Would you have liked St Paul? I’m not sure that I would have. He is much easier to cope with as a saint (and therefore dead) and great Christian thinker and writer (whose corpus is now closed, so we can argue over it endlessly) than I think he might have been ‘in the flesh’. He had a mind like a razor, and a tongue almost as sharp when he chose (read Romans 1 again, if you think I exaggerate). His theology is dazzling; his protestations of affection endearing; but his use of self as an example is embarrassing to those of us who were brought up to avoid use of the personal pronoun (there are some things one simply doesn’t do, you see). And yet, when all’s said and done, the one thing we can all agree on is that St Paul cannot be ignored. He is a Colossus of the early Church, and his love for Christ so urgent and passionate that we are caught up into it.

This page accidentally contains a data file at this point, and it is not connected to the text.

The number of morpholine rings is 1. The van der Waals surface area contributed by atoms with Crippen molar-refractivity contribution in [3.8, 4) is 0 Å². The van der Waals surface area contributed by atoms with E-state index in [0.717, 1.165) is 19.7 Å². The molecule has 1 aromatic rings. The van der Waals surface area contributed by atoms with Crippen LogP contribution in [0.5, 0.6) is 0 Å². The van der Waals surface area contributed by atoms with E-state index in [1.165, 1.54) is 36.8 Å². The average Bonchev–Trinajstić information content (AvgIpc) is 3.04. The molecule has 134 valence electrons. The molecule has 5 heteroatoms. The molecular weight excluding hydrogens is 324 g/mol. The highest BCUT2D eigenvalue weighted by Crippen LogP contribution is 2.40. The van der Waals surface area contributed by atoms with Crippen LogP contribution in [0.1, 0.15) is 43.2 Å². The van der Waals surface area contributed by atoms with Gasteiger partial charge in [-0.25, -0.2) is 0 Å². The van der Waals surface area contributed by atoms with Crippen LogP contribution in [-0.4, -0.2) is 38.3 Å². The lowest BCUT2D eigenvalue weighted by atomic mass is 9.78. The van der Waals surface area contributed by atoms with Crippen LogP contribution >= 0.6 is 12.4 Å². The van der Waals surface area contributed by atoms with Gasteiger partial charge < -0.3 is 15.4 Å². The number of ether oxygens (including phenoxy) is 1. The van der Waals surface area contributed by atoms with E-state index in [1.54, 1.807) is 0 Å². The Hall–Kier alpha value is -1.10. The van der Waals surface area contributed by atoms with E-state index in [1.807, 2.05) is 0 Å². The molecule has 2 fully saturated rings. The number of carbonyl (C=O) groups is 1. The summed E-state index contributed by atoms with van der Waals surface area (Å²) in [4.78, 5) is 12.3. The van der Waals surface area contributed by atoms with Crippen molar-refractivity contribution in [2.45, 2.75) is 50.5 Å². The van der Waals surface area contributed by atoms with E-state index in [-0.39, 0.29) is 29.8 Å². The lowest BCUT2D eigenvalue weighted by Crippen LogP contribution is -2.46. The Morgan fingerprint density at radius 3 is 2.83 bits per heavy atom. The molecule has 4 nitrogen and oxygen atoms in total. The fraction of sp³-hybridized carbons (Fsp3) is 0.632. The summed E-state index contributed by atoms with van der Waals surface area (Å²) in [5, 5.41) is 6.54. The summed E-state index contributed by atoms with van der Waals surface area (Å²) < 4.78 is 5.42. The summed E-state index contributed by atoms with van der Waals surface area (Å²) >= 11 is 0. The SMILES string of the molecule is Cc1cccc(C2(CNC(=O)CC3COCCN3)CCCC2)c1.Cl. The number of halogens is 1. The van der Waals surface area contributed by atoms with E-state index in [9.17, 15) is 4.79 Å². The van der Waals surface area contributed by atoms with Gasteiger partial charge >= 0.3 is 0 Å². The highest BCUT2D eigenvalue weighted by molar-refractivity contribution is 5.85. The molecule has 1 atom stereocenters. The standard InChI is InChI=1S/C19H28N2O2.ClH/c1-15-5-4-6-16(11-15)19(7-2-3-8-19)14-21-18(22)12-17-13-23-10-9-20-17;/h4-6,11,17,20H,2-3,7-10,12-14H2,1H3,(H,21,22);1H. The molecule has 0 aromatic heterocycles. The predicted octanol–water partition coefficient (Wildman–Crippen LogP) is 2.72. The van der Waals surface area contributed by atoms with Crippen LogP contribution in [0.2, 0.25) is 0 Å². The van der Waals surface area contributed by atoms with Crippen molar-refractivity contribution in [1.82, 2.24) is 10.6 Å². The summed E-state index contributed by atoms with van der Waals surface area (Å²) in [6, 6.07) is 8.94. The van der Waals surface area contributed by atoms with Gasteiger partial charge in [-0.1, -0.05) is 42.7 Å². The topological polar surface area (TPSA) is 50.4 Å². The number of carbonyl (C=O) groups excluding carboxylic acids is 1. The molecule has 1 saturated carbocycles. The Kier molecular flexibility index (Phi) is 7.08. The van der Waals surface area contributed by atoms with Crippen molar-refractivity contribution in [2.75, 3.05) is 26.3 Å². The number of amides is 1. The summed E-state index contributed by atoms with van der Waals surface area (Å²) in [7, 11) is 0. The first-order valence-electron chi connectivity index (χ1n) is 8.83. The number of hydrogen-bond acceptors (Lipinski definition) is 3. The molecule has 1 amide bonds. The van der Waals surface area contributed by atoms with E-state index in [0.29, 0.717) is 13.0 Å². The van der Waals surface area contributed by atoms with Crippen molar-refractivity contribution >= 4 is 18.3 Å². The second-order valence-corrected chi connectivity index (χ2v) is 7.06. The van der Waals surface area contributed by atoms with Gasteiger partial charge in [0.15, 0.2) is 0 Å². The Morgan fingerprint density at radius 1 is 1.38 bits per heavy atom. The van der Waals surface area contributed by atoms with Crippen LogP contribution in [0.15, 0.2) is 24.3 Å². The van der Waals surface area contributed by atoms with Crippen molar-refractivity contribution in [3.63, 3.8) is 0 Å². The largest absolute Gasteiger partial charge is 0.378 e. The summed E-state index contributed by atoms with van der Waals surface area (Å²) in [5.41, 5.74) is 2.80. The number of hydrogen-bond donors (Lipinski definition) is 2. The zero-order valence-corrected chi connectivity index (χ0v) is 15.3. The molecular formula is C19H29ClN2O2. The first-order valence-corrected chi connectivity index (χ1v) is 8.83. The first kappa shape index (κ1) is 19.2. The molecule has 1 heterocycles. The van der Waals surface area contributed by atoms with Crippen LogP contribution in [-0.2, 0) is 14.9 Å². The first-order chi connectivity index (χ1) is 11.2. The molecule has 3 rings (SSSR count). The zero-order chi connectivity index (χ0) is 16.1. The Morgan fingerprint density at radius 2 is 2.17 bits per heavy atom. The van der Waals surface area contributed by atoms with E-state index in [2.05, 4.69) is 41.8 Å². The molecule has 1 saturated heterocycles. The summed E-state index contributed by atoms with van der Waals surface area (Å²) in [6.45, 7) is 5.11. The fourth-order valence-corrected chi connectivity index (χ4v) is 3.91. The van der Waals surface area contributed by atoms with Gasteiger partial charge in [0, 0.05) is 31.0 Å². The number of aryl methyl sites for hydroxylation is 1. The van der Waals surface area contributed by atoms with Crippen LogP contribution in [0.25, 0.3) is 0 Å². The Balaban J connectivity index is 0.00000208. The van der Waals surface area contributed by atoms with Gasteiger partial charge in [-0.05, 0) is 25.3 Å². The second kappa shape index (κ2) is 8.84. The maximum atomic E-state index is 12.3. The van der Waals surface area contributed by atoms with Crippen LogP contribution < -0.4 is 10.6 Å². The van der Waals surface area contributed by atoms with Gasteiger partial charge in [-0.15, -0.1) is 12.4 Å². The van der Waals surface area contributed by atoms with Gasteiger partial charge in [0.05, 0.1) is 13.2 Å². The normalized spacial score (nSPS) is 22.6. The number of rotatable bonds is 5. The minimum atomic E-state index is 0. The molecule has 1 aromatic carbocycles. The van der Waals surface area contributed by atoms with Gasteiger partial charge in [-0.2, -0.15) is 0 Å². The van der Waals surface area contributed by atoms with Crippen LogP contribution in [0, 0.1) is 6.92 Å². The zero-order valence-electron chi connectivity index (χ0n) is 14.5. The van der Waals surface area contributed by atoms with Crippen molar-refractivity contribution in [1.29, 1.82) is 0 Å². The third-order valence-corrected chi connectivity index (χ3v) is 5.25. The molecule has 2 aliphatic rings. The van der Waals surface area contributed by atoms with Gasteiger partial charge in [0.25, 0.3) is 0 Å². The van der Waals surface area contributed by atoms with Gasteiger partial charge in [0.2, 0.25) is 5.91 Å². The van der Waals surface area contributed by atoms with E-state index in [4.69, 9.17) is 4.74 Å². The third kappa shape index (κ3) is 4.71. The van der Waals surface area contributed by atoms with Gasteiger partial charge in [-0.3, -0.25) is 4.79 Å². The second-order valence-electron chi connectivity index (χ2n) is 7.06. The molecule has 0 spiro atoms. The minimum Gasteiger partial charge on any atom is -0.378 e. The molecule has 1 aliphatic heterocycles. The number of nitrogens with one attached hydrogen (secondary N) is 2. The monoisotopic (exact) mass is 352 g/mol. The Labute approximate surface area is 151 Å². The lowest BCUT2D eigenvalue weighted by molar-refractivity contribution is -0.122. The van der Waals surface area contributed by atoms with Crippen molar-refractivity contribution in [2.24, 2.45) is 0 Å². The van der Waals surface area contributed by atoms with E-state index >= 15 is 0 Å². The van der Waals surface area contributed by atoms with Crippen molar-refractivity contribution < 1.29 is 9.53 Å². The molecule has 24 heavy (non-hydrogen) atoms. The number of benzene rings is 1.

Today, as we celebrate the feast of St Paul’s conversion and mark the close of the octave of prayer for Christian unity, that is the thought we need to hold onto. The conversion of one man changed the world. He didn’t have to be likable; he certainly didn’t court popularity; but his love for Christ and his Church made his whole life one great act of prayer and thanksgiving. All earlier failures were redeemed by his whole-hearted discipleship. I may not like St Paul, but I am very happy to ask the help of his prayers and learn from him.